CNG price hiked for seventh time this year
October 5’s CNG price hike to Rs 86 per kg in Mumbai is the seventh in CY2022, which has also seen two cuts. Given the global firming up of energy prices, it is likely there could be more hikes in the future.
With global prices of natural gas rising sharply and in India by 40% from October 1, a hike in the price of compressed natural gas (CNG) was only to be expected. Effective midnight of October 3, 2022, Mahanagar Gas announced a price hike of Rs 6 per kilogram in Mumbai, up 7.5%.
This takes the price of CNG to Rs 86 per kg in what is the seventh price hike in the year till date, and also returns to the same price level 46 days after CNG prices were reduced to Rs 80 on August 17. CY2022 till date has seen two CNG price reductions, the last one on August 17 – by Rs 6 per kg – and the previous one – also by Rs 6 a kg – on April 1 (see data table below).
October 5's Rs 6 hike takes CNG price to Rs 86 per kg in Mumbai and returns to the same level 46 days after CNG prices were reduced to Rs 80 on August 17.
Over a 20-month period, from February 2021 through to September 2022, CNG prices (in Mumbai) have risen by 74%: from Rs 49.40 per kg to Rs 86. Given the global firming up of energy prices, it is likely there could be further price hikes in the future too.
Why the latest price hike?
On October 1, the Oil Ministry hiked natural gas prices to US$ 8.57 per million British thermal units (per mmBtu) from the previous US$ 6.1. This makes for a substantial 40.50% increase, neccessitating the latest price hike.
In its communication dated October 4, Mahanagar Gas said: “The price of domestically produced APM gas has been revised by Petroleum Pricing & Analysis Cell (PPAC) with effect from October 1, 2022. The revised price reflects an increase of 40%. Besides, allocation of APM gas to MGL for CNG and domestic PNG segments has also been concurrently reduced by 10% due to which MGL is required to source RLNG at a substantially higher cost in order to cater to the increasing requirement of CNG and D-PNG in MGL's license areas.”
Price hikes could impact demand for CNG cars
One of the compelling reasons for personal passenger vehicle users as well as owners of CNG-powered commercial vehicles has been the substantial price differential versus petrol and diesel albeit that is now reducing. On October 4, petrol was priced at Rs 106.29 a litre and diesel was Rs 94.31 a litre. At Rs 86 per kg, the price differential versus petrol is Rs 20.29 and Rs 8.31 when compared to diesel.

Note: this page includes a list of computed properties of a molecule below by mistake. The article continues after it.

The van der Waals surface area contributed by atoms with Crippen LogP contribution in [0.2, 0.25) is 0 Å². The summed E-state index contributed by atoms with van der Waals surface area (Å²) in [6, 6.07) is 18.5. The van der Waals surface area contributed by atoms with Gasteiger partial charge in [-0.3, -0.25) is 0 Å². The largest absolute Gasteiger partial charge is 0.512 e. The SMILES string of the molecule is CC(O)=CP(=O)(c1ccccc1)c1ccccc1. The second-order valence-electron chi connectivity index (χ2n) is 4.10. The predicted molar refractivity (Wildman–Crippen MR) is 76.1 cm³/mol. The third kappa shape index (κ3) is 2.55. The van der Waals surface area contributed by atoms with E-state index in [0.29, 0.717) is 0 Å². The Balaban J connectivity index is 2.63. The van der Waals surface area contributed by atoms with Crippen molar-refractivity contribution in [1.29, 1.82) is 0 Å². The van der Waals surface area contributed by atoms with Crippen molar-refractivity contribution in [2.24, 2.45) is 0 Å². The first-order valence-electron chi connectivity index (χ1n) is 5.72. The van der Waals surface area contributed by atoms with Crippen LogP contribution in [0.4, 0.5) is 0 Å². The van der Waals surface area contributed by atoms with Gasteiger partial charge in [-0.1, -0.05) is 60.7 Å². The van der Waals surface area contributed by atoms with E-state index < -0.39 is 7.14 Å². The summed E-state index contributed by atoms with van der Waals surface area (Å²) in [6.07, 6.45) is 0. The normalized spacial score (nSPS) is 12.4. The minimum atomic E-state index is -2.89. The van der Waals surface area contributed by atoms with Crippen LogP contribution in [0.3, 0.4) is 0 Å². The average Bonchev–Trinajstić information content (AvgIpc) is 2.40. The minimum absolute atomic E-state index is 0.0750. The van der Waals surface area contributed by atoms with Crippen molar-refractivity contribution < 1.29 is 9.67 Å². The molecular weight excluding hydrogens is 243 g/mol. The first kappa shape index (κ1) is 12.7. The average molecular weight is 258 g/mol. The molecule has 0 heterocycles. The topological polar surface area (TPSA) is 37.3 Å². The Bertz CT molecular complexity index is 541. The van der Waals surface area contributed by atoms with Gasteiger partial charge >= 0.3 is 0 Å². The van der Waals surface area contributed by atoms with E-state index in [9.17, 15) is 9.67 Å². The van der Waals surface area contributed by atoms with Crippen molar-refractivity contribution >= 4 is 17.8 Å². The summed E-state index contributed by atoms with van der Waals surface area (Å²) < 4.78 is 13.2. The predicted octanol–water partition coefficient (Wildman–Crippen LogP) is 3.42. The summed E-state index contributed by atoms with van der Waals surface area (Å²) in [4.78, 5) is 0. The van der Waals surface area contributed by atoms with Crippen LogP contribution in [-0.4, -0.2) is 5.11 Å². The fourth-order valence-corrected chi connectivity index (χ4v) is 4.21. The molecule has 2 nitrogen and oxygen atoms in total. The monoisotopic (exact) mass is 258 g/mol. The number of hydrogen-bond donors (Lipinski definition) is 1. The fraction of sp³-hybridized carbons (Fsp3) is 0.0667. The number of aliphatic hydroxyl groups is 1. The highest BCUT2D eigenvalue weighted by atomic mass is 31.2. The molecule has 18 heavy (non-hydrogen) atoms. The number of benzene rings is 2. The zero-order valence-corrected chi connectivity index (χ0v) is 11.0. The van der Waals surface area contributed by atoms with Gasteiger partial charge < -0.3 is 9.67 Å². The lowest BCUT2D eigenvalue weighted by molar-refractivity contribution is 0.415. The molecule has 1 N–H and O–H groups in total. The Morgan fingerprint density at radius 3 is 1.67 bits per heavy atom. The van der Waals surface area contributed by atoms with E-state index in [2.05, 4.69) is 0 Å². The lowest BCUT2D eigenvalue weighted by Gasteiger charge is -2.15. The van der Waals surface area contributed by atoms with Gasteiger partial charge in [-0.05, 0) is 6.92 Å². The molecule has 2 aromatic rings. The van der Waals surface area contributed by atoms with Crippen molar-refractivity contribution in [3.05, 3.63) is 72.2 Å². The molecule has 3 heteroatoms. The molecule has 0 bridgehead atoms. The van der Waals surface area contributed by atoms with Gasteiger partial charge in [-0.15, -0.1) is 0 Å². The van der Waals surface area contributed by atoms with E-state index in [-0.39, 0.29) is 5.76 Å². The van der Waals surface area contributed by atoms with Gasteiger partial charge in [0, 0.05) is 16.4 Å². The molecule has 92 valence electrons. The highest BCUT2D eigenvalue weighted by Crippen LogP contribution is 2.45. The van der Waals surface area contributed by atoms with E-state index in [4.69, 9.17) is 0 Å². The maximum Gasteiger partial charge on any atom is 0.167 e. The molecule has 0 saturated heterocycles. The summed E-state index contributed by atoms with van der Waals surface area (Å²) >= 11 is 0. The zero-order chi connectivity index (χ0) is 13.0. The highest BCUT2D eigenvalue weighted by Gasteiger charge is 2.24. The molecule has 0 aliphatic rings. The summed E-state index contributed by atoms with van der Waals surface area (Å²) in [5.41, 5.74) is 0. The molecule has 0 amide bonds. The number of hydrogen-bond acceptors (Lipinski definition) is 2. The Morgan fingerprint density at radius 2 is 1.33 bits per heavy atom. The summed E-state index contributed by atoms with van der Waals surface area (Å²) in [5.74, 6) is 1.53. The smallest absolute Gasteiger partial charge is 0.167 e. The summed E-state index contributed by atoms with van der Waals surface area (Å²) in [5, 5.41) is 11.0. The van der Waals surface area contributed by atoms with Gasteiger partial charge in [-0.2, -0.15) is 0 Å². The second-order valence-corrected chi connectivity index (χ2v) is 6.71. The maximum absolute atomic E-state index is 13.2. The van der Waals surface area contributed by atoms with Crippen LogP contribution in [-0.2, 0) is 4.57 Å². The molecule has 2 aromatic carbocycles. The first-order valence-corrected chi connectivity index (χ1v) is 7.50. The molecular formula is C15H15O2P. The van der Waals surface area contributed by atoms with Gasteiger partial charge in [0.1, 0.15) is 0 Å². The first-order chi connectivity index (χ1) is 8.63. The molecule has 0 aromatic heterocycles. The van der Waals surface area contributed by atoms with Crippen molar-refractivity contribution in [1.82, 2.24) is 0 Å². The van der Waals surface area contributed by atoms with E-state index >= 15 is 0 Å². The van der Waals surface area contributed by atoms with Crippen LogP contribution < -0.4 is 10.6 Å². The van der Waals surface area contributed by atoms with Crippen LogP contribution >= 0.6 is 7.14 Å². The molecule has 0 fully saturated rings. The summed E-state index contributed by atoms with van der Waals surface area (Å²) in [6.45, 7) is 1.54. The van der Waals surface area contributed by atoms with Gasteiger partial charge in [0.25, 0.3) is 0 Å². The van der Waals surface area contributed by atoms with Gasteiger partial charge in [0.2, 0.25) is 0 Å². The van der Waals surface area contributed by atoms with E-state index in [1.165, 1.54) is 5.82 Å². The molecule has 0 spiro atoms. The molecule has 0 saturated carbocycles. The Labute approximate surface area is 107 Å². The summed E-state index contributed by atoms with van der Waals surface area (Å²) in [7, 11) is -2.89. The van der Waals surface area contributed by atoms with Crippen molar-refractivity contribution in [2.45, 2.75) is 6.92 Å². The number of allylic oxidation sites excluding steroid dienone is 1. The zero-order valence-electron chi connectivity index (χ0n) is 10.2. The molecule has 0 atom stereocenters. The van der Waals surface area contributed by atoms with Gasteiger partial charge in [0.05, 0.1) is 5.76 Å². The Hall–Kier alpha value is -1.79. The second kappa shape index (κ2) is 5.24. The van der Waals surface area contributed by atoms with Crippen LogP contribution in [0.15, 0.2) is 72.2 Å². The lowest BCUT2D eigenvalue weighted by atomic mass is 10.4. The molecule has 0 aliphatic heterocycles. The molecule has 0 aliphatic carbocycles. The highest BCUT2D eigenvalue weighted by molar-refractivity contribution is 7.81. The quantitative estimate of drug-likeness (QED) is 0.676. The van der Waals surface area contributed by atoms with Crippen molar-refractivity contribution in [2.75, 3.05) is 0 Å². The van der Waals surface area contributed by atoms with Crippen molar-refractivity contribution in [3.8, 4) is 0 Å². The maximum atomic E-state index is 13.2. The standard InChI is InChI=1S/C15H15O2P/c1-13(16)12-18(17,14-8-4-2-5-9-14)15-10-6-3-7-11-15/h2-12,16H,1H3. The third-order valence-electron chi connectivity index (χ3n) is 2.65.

Twenty months ago, on February 8, 2021, the price differential between CNG and petrol was Rs 44.09, given the prevailing CNG price of Rs 49.40 per kg and Rs 93.49 for a litre of petrol in Mumbai. That price differential has now halved.
Nonetheless, if one factors in CNG’s inherently higher fuel efficiency being 1.5 times that of petrol, it still offers increased savings with CNG. In its October 4 statement, Mahanagar Gas says, “revised MRP of CNG offers attractive savings of about 45% compared to petrol at current price level in Mumbai.”
Given the high prices of petrol and diesel, sales of CNG-powered cars have been growing over the past few years and major PV OEMs like Maruti Suzuki, Hyundai Motor India and Tata Motors have expanded their CNG portfolios.
In FY2022, the passenger vehicle segment saw CNG-powered sales clock near-55% YoY growth with sales of 265,383 units, accounting for 8.64% of total PV sales of 3,069,499 units compared to 6.30% CNG PV share in FY2021.
Now, with continued price hikes, demand could slow down for CNG cars. And there are also wallet-friendly reasons for motorists to shift to electric vehicles.
Will rising CNG prices drive consumers towards EVs?
While it is difficult to say whether CNG prices will keep moving upwards, given the growing demand for the fuel in India both for motoring and household usage, the fact remains that CNG vehicle running costs are significantly lower compared to petrol or diesel as a CNG vehicle inherently gives better fuel economy.
A few challenges remain though. Refuelling takes longer due to a fewer number of CNG stations and highway driving requires additional planning in terms of trying to take a route with a CNG station. At present, there are an estimated 1,332 CNG stations and plans are to substantially increase the existing parc of 4,500 CNG stations to 8,000 in the next two years. Also, servicing costs of CNG-powered cars are higher compared to petrol siblings with the CNG filter requiring scheduled replacement in factory-fitted CNG kits.
Passenger vehicle and three-wheeler buyers now have another option – electric vehicles. While the initial cost of an EV is higher than a CNG or petrol/diesel model, the much lower cost of EV ownership in the long run is very attractive. With the Central and state governments offering a host of subsidies, the fast-expanding EV charging infrastructure and also banks and financing institutions plugging into the EV growth story, it is likely the CNG sector's loss could be the EV segment's gain.
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